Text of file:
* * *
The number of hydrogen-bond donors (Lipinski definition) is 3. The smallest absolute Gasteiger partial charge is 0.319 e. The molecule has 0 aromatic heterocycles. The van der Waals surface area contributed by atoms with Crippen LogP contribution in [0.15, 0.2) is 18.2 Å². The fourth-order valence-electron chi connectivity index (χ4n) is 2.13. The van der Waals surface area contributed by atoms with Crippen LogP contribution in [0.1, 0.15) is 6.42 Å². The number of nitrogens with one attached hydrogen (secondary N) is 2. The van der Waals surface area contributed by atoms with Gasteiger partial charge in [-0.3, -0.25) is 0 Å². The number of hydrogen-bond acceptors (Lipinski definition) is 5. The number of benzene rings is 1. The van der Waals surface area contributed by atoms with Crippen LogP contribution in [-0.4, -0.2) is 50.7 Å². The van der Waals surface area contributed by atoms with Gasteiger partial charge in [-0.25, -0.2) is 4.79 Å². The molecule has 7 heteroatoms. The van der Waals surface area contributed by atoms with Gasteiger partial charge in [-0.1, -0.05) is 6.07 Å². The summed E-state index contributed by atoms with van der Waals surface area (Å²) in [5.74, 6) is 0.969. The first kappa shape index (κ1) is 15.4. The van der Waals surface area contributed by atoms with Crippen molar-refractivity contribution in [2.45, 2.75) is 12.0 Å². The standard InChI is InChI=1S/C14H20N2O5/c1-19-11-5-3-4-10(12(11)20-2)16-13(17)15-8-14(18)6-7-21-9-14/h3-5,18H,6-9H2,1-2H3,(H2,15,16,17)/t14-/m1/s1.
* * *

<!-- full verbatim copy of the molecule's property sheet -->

The number of hydrogen-bond donors (Lipinski definition) is 3. The smallest absolute Gasteiger partial charge is 0.319 e. The molecule has 0 aromatic heterocycles. The van der Waals surface area contributed by atoms with Crippen LogP contribution in [0.15, 0.2) is 18.2 Å². The fourth-order valence-electron chi connectivity index (χ4n) is 2.13. The van der Waals surface area contributed by atoms with Crippen LogP contribution in [0.1, 0.15) is 6.42 Å². The number of nitrogens with one attached hydrogen (secondary N) is 2. The van der Waals surface area contributed by atoms with Gasteiger partial charge in [-0.3, -0.25) is 0 Å². The number of hydrogen-bond acceptors (Lipinski definition) is 5. The number of benzene rings is 1. The van der Waals surface area contributed by atoms with Crippen LogP contribution in [-0.4, -0.2) is 50.7 Å². The van der Waals surface area contributed by atoms with Gasteiger partial charge in [-0.25, -0.2) is 4.79 Å². The molecule has 7 heteroatoms. The van der Waals surface area contributed by atoms with Gasteiger partial charge in [-0.1, -0.05) is 6.07 Å². The summed E-state index contributed by atoms with van der Waals surface area (Å²) in [5.74, 6) is 0.969. The first kappa shape index (κ1) is 15.4. The van der Waals surface area contributed by atoms with Crippen molar-refractivity contribution in [2.45, 2.75) is 12.0 Å². The standard InChI is InChI=1S/C14H20N2O5/c1-19-11-5-3-4-10(12(11)20-2)16-13(17)15-8-14(18)6-7-21-9-14/h3-5,18H,6-9H2,1-2H3,(H2,15,16,17)/t14-/m1/s1.